“Trauma is both a cause and an effect of gun violence,” so efforts to address that trauma early on are key to prevention efforts, said Ayolanda Evans Mack, director of community response and education for Protect Minnesota.
HF1531, sponsored by Rep. Fue Lee (DFL-Mpls), would appropriate $100,000 from the General Fund in fiscal year 2022 to establish a pilot program to reduce gun violence through a trauma-informed approach that would replicate and expand effective gun violence prevention initiatives and education campaigns.
The House Health Finance and Policy Committee laid the bill over Wednesday for possible inclusion in an omnibus bill. There is no Senate companion.
“Gun violence takes different forms in different parts of our state, but often results from the same cause, which is trauma,” Lee said. “Perpetrators of gun violence are often victims of gun violence themselves.”
Research indicates both that “early and direct exposure to violence is the best predictor of whether an individual would later engage in gun-related crimes,” and that harsh penalties do not provide an effective deterrent, Evans Mack said.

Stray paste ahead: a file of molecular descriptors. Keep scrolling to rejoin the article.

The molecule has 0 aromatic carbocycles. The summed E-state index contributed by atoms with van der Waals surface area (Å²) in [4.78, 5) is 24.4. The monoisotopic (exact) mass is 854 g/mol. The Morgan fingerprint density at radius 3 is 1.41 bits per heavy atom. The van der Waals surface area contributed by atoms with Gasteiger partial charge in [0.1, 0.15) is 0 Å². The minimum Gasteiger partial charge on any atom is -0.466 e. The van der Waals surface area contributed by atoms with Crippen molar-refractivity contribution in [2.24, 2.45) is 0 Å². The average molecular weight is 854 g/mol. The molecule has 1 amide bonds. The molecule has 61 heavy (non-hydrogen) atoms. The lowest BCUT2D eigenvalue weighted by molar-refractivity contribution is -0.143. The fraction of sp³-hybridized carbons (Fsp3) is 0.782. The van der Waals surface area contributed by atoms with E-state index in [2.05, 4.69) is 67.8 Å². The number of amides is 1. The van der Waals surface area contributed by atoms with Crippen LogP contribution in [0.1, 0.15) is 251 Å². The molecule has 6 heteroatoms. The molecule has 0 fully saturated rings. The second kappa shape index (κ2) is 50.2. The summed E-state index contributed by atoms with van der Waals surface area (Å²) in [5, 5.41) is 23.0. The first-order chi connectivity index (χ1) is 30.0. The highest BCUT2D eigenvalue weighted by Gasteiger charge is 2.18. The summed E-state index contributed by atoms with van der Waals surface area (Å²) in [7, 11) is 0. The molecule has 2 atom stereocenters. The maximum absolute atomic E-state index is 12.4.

Lee’s bill takes a different approach, calling for investments in community-based organizations to help them provide high-quality, targeted services to people in need.
Examples mentioned in the bill include Project LIFE and the Minneapolis Group Violence Intervention initiative, which “connect at-risk individuals to mental health services, job readiness programs, and employment opportunities.”
The pilot project would also provide training and skill-development to professionals working in health care, social services, law enforcement, and victim advocacy, who are likely to encounter people who have been victims, witnesses, or perpetrators of gun violence.
This would not only help them better understand the role of trauma in gun violence, but provide them with tools needed to address the effects of that trauma.
The Department of Health – with the assistance of an advisory panel – would be required to develop protocols and program guidelines to address training, and make culturally appropriate educational and outreach materials available in multiple languages.
A report on the progress of the program would be due to the Legislature Nov. 15, 2021.
“The way forward is for us to really understand root causes,” said Rep. Liz Reyer (DFL-Eagan). “To me this is just the smallest possible investment in something that is deeply, deeply important”